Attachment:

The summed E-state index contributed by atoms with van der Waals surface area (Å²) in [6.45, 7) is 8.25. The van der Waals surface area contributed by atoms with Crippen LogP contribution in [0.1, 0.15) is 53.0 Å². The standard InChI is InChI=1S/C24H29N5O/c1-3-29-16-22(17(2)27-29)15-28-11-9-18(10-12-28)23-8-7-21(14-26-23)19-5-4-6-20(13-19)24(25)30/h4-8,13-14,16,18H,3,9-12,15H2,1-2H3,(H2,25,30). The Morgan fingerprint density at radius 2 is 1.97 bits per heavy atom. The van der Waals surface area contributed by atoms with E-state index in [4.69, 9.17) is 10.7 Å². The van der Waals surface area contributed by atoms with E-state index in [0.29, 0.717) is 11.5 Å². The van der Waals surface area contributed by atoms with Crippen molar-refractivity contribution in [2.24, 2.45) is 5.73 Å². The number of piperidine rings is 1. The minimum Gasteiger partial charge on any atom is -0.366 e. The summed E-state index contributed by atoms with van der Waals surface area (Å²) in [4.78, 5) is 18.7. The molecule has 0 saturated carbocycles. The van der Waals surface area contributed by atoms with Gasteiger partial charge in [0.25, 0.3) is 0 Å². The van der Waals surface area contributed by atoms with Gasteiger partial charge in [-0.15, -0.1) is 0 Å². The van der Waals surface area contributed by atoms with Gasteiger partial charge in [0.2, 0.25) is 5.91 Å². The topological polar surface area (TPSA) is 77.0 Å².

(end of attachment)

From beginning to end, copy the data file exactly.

The summed E-state index contributed by atoms with van der Waals surface area (Å²) in [6.45, 7) is 8.25. The van der Waals surface area contributed by atoms with Crippen LogP contribution in [0.1, 0.15) is 53.0 Å². The standard InChI is InChI=1S/C24H29N5O/c1-3-29-16-22(17(2)27-29)15-28-11-9-18(10-12-28)23-8-7-21(14-26-23)19-5-4-6-20(13-19)24(25)30/h4-8,13-14,16,18H,3,9-12,15H2,1-2H3,(H2,25,30). The Morgan fingerprint density at radius 2 is 1.97 bits per heavy atom. The van der Waals surface area contributed by atoms with E-state index in [4.69, 9.17) is 10.7 Å². The van der Waals surface area contributed by atoms with E-state index in [0.29, 0.717) is 11.5 Å². The van der Waals surface area contributed by atoms with Crippen molar-refractivity contribution in [2.24, 2.45) is 5.73 Å². The number of piperidine rings is 1. The minimum Gasteiger partial charge on any atom is -0.366 e. The summed E-state index contributed by atoms with van der Waals surface area (Å²) in [4.78, 5) is 18.7. The molecule has 0 saturated carbocycles. The van der Waals surface area contributed by atoms with Gasteiger partial charge in [0.25, 0.3) is 0 Å². The van der Waals surface area contributed by atoms with Gasteiger partial charge in [-0.15, -0.1) is 0 Å². The van der Waals surface area contributed by atoms with Gasteiger partial charge in [0.2, 0.25) is 5.91 Å². The topological polar surface area (TPSA) is 77.0 Å².